Balloon festival: Dispute on boot
Updated On: Jun 06, 2009 (09:01:00)
LEWISTON - Councilors will let firefighters collect donations to help the Muscular Dystrophy Association near the entrances of the Great Falls Balloon Festival in an attempt to settle a community controversy.
The festival's board of directors and the firefighters' union were at a standoff about whether the firefighters should be allowed to collect money for their charity during the festival.
Councilors said both groups are important and do good work and the council urged them to settle their differences.
"If you can't work it out, then mom and dad may have to work it out for you," Councilor Tom Peters said.
Representatives from the festival board of directors said that letting the firefighters' union collect donations during the event works against other community charities that participate in the festival. Those groups, including athletic boosters, church and school organizations, pay a fee for booths to sell food or monitor parking during the event.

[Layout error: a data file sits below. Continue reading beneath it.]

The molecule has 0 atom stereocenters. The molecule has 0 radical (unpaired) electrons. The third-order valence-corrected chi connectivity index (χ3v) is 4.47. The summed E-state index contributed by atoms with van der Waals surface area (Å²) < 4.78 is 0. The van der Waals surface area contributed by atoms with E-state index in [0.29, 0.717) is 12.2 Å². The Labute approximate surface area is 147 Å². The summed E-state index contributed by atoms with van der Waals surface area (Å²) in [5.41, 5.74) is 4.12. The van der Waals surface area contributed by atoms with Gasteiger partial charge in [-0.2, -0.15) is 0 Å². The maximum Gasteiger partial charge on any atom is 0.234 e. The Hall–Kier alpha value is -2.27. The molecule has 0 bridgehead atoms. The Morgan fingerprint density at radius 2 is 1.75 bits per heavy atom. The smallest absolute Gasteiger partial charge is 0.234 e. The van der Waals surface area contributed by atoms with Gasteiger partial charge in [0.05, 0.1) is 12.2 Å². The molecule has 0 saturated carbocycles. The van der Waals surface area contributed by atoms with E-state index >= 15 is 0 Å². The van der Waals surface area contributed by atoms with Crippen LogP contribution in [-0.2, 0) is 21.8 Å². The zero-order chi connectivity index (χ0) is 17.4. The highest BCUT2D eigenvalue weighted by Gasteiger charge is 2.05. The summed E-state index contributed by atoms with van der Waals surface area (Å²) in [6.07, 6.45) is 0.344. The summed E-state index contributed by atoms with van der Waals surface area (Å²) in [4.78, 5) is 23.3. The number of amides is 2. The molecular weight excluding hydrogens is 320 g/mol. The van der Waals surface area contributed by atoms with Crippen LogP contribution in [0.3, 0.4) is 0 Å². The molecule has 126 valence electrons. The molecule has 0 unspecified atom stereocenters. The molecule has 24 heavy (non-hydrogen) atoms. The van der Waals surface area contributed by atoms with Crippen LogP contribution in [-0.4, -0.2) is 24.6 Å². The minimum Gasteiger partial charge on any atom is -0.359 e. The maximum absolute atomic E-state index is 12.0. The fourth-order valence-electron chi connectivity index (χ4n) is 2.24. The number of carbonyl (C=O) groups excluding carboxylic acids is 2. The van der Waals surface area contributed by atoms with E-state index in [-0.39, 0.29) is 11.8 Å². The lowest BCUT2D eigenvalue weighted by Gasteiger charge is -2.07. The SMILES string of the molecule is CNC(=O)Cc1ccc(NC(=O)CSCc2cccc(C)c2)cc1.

Rick Cailler, president of the firefighters' union, said his group simply wants to do what it can to help a charity. In the past, firefighters wandered the grounds of the festival wearing their dress uniforms, asking passers-by to fill a rubber boot with donations.
They typically raise $8,000 per year with their "Fill the Boot" campaign.
Last year, after balloon festival organizers banned them from the grounds, firefighters raised $1,500.
"So you can see this is important to us," Cailler said.
Councilor Robert Reed said he attempted to host negotiations between the groups Saturday at his house, but festival representatives declined to participate. He was willing to withhold city support of the event because of the disagreement.
The Great Falls Balloon Festival is scheduled for Aug. 21-23. Events will be spread over both cities, but will be concentrated at Simard/Payne Memorial Park - formerly Railroad Park - in Lewiston. Organizers asked for the use of city parks and parking lots and for the right to close some city streets during the festival. They also asked the city to provide police officers, public works and other staff, which would cost $15,699.